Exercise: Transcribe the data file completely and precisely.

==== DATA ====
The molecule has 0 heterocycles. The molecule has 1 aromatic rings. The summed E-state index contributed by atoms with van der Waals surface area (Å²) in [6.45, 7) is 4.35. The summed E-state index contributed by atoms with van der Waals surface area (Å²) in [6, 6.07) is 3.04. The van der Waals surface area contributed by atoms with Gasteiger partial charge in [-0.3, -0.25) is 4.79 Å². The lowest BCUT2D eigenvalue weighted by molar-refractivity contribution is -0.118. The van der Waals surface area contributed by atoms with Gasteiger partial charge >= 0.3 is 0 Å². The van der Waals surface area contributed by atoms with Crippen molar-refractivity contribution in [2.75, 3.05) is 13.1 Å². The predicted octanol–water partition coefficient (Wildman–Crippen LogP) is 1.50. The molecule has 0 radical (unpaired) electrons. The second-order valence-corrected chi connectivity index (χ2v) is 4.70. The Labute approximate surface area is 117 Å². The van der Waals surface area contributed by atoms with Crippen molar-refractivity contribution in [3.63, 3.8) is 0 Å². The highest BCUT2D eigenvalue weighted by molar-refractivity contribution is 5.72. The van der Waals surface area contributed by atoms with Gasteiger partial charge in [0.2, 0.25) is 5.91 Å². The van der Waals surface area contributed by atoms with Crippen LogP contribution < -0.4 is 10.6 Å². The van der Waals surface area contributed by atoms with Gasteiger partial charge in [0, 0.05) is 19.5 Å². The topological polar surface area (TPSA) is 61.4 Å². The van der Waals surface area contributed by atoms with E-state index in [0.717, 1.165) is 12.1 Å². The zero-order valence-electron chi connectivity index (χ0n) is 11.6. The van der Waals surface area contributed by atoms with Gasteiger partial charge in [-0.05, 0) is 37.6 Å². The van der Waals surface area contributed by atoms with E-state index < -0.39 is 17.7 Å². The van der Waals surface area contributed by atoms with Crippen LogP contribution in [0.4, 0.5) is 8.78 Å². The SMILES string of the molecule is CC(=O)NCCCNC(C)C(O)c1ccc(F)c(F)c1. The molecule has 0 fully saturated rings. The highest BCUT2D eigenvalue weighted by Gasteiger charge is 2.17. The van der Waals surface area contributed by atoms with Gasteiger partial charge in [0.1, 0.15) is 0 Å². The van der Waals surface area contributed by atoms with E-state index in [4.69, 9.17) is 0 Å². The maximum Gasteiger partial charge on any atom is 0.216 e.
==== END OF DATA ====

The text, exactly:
The molecule has 0 heterocycles. The molecule has 1 aromatic rings. The summed E-state index contributed by atoms with van der Waals surface area (Å²) in [6.45, 7) is 4.35. The summed E-state index contributed by atoms with van der Waals surface area (Å²) in [6, 6.07) is 3.04. The van der Waals surface area contributed by atoms with Gasteiger partial charge in [-0.3, -0.25) is 4.79 Å². The lowest BCUT2D eigenvalue weighted by molar-refractivity contribution is -0.118. The van der Waals surface area contributed by atoms with Gasteiger partial charge >= 0.3 is 0 Å². The van der Waals surface area contributed by atoms with Crippen molar-refractivity contribution in [2.75, 3.05) is 13.1 Å². The predicted octanol–water partition coefficient (Wildman–Crippen LogP) is 1.50. The molecule has 0 radical (unpaired) electrons. The second-order valence-corrected chi connectivity index (χ2v) is 4.70. The Labute approximate surface area is 117 Å². The van der Waals surface area contributed by atoms with Crippen molar-refractivity contribution in [3.63, 3.8) is 0 Å². The highest BCUT2D eigenvalue weighted by molar-refractivity contribution is 5.72. The van der Waals surface area contributed by atoms with Gasteiger partial charge in [0.2, 0.25) is 5.91 Å². The van der Waals surface area contributed by atoms with Crippen LogP contribution < -0.4 is 10.6 Å². The van der Waals surface area contributed by atoms with Gasteiger partial charge in [0, 0.05) is 19.5 Å². The topological polar surface area (TPSA) is 61.4 Å². The van der Waals surface area contributed by atoms with E-state index in [0.717, 1.165) is 12.1 Å². The zero-order valence-electron chi connectivity index (χ0n) is 11.6. The van der Waals surface area contributed by atoms with Gasteiger partial charge in [-0.05, 0) is 37.6 Å². The van der Waals surface area contributed by atoms with E-state index < -0.39 is 17.7 Å². The van der Waals surface area contributed by atoms with Crippen LogP contribution in [0.4, 0.5) is 8.78 Å². The SMILES string of the molecule is CC(=O)NCCCNC(C)C(O)c1ccc(F)c(F)c1. The molecule has 0 fully saturated rings. The highest BCUT2D eigenvalue weighted by Gasteiger charge is 2.17. The van der Waals surface area contributed by atoms with Gasteiger partial charge in [0.1, 0.15) is 0 Å². The van der Waals surface area contributed by atoms with E-state index in [4.69, 9.17) is 0 Å². The maximum Gasteiger partial charge on any atom is 0.216 e.